Revealed: FCA and PRA unprepared for a Brexit

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The industry’s two main regulators have not carried out any formal review of the potential impact of a Brexit, an investigation by Post can reveal.

Neither the Financial Conduct Authority nor the Prudential Regulatory Authority have carried out assessments into the impact of the UK deciding to vote to exit the European Union on regulatory regimes; the insurance industry generally; or how their role as regulators might change.

The news comes as a Brexit becomes more likely. A Guardian/ICM poll this week found voters 52/48 in favour of a vote to leave.

Post submitted a detailed Freedom of Information request to both regulators, including questions on how much they had spent on assessments if there had been any.

The PRA response, which took 20 working days, was brief: "The answer is no. Therefore, any subsequent questions relating to those questions fall away."

Geoffrey Maddock, partner at Herbert Smith Freehills, said it was disconcerting that there hadn't been any formal review.

"It's a little surprising the PRA hasn't looked into it, because we know it has done it with banks and looked into economic uncertainty, market shocks and so on," he said.

"My understanding is that it has had banks doing some of that analysis and so the fact that it hasn't asked big insurers to do the same is slightly surprising. Or perhaps it is just reading across from what it has learnt from the banks."

He said many insurers were likely to have carried out their own risk assessments of a potential Brexit.

Allianz said it has carried out an assessment, while Axa, RSA and Aviva did not immediately respond for a request to comment.

The FCA gave a more detailed response to the FOI query, saying it had not carried out a review of its role as it was "for the government to determine its preferred model".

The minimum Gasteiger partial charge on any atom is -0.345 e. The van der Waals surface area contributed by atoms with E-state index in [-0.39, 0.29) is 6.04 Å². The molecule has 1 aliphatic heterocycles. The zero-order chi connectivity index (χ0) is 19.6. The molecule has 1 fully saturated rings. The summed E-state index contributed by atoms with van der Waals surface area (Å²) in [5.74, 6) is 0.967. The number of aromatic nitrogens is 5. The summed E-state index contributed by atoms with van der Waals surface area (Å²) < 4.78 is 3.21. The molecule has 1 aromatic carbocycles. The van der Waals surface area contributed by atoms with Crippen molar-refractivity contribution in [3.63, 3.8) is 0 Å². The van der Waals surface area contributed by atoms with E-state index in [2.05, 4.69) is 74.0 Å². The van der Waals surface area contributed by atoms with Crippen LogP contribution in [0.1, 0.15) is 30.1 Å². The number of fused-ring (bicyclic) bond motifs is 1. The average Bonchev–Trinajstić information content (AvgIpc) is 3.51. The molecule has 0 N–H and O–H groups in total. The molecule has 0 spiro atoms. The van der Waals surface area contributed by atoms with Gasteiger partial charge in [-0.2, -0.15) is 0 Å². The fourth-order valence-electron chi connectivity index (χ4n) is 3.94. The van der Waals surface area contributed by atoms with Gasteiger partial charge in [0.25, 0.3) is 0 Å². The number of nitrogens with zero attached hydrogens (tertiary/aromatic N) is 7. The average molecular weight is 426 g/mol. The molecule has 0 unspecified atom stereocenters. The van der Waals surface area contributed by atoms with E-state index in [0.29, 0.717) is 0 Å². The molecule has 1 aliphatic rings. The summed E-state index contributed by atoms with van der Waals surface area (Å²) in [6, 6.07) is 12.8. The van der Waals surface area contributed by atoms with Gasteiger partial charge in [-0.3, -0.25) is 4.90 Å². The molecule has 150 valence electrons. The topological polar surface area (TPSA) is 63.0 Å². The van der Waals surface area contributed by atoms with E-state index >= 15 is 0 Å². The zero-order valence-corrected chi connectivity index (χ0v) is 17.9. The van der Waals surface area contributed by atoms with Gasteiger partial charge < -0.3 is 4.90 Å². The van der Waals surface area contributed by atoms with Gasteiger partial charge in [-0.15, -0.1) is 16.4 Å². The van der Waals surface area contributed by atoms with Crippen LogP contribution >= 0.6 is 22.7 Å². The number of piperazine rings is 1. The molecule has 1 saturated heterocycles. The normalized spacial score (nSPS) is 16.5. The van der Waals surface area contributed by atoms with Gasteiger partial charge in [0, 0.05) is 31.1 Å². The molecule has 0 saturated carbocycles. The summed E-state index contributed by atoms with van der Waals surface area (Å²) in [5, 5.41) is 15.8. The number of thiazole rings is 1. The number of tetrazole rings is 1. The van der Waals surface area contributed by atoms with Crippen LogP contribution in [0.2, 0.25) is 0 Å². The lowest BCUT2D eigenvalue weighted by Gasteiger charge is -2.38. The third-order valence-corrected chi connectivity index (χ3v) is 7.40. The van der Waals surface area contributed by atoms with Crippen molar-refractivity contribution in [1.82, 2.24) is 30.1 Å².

However, the FCA said in its recent business plan for this year and next that it was looking at the impact of Brexit "as part of our normal activities".

It added: "This includes considering the immediate and short-term consequences of any vote to leave the EU, such as the potential for increased market volatility. The longer term consequences of any vote to leave would depend on the UK's eventual relationship with the EU, which would depend on the outcome of negotiations between the UK government and the EU."

However, the regulator said it had not carried out a review of the impact or cost to the insurance industry as a result of Brexit, or whether EU regulation specifically the Insurance Mediation Directive would remain UK law in its complete form or on equivalency basis.

The British Insurance Brokers Association, the Association of British Insurers and the International Underwriters Association declined to comment on what they thought of the regulators apparently lack of preparation.

Melanie Hampton, managing director at Alexander Miller, said it was no surprise the FCA hadn't carried out a review.

"Nearly everyone in the banking and finance world has thought about it," she said. "It's classic of the FCA not to have done.

"I would have thought that a prudent review would have been carried out, I believe they [PRA and FCA] just aren't reactive or proactive enough."

Read what the rest of the market thinks of Brexit in June's Post issue.

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